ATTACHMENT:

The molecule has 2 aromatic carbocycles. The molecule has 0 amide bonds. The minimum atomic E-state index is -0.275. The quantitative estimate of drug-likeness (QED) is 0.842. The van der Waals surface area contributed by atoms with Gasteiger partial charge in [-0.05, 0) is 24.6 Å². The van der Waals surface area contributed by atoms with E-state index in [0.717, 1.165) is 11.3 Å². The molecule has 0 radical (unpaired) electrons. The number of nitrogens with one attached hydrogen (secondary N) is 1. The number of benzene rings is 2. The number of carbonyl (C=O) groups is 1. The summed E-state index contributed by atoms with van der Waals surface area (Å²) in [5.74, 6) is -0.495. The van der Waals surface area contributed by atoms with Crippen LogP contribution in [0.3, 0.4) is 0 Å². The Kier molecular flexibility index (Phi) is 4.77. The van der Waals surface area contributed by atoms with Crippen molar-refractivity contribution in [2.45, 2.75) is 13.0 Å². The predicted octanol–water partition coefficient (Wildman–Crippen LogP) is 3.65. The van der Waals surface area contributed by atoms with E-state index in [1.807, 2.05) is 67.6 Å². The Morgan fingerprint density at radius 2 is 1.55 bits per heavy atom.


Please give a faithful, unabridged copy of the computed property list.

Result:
The molecule has 2 aromatic carbocycles. The molecule has 0 amide bonds. The minimum atomic E-state index is -0.275. The quantitative estimate of drug-likeness (QED) is 0.842. The van der Waals surface area contributed by atoms with Gasteiger partial charge in [-0.05, 0) is 24.6 Å². The van der Waals surface area contributed by atoms with E-state index in [0.717, 1.165) is 11.3 Å². The molecule has 0 radical (unpaired) electrons. The number of nitrogens with one attached hydrogen (secondary N) is 1. The number of benzene rings is 2. The number of carbonyl (C=O) groups is 1. The summed E-state index contributed by atoms with van der Waals surface area (Å²) in [5.74, 6) is -0.495. The van der Waals surface area contributed by atoms with Crippen LogP contribution in [0.3, 0.4) is 0 Å². The Kier molecular flexibility index (Phi) is 4.77. The van der Waals surface area contributed by atoms with Crippen molar-refractivity contribution in [2.45, 2.75) is 13.0 Å². The predicted octanol–water partition coefficient (Wildman–Crippen LogP) is 3.65. The van der Waals surface area contributed by atoms with E-state index in [1.807, 2.05) is 67.6 Å². The Morgan fingerprint density at radius 2 is 1.55 bits per heavy atom.